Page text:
“Trump’s tax cut was fool’s gold,” Howard Schultz, former Starbucks CEO, said Thursday. “People let themselves be seduced and unfortunately decided, for their own benefit and that of their business, that it was the right thing to do.”
In 2019, it was as if Charlottesville had never happened and a new Business Advisory Board was formed, involving figures like Tim Cook, CEO of Apple, Doug McMillon, CEO of Walmart, and Julie Sweet, CEO. . from Accenture.
At the first meeting, Cook sat next to Trump. When the chairman lightly touched Cook’s wrist and asked him to open the debate, the Apple chief said, “Thank you, Mr. Chairman, it is an honor to be on this board.”
At the same meeting, Al Kelly, chief executive of Visa, praised Trump for his “very, very good” leadership, and Ginny Rometty, then IBM’s chief executive, also praised the president for his “determined leadership.”
Some of these leaders had severely criticized Trump in the past for his behavior. But they were there, at the White House. It was as if the worst moments of the Trump presidency were just a nightmare.
“The past four years have posed serious challenges for CEOs who must balance promoting policies that help the country move forward, while speaking out vigorously on issues that violate its core principles,” said Rich Lesser, CEO of the Boston Consulting Group, which served on one of Trump’s first advisory boards.
However, leaders have been reduced to practicing the same mental gymnastics and the same selective laconism that Trump’s socially progressive supporters have had to adopt in recent years, praising the president’s economic policies at the right time, while ignoring his flaws. fundamental.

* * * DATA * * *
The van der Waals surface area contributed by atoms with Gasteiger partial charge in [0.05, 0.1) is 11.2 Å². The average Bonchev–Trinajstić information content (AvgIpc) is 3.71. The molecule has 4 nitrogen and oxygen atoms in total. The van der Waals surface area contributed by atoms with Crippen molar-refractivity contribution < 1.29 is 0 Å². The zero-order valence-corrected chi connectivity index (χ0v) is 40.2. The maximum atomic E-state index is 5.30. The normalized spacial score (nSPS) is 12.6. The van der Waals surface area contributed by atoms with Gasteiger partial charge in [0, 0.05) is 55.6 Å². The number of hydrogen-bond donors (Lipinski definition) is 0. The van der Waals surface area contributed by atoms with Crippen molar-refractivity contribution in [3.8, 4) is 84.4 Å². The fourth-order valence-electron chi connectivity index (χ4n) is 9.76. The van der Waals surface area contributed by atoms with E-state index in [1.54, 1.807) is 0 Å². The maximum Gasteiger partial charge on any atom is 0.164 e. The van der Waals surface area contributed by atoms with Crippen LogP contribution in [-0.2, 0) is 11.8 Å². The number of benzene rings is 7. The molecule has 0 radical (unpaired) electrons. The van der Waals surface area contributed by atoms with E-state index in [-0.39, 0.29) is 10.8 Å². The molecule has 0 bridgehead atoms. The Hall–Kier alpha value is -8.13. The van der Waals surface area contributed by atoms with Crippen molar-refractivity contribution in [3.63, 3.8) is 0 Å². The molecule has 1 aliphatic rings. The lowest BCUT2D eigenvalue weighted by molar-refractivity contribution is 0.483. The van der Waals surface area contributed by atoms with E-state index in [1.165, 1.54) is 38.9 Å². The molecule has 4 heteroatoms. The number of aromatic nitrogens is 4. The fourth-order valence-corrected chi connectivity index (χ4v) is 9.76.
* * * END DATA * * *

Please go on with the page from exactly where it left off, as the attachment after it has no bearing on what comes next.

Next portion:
This essential market was well articulated last year by Stephen Ross, billionaire real estate developer for the Hudson Yards project and owner of the Miami Dolphins US football team, who backed Trump in the election. “I think he was a bit of a divisor,” Ross said in a pre-election interview. “But I think a lot of the economic policies he implemented were fantastic, and no one other than him could have promoted them.”
The pandemic has generated new poses for photos alongside the president, known executives. Walmart’s McMillon posed with Trump at the Rose Garden of the White House. The president visited Bill Ford, president of Ford, at a factory in Michigan. And Chris Nassetta, managing director of Hilton hotels, was pictured next to the president in the office.
While Trump lied about his government’s response to the pandemic and did his best to subvert the democratic process, there were people in business who maintained their support. Even when the president refused to accept the election results, Steve Schwarzman, chief executive of the Blackstone Group and one of Trump’s most staunch allies, released statements in which he said he understood why people were concerned about electoral irregularities. At the end of November, he issued a statement in which he declared that “the result is very clear today, and the country must move forward”.
As of Wednesday, many CEOs appeared to have reached the end of their patience. The National Industry Association has called on Vice President Mike Pence to consider invoking the 25th Amendment to the United States Constitution and removing Trump from office. Many leaders – including Apple Cook, JPMorgan’s Dimon and Schwarzman – have denounced the violence, lamented the country’s plight and demanded that those responsible be held accountable.
But after four years of intense discussion and without action, his statements seemed hollow.
“When people make political decisions for business reasons,” Walker said, “the social consequences can be dire.”
The New York Times, translation by Paulo Migliacci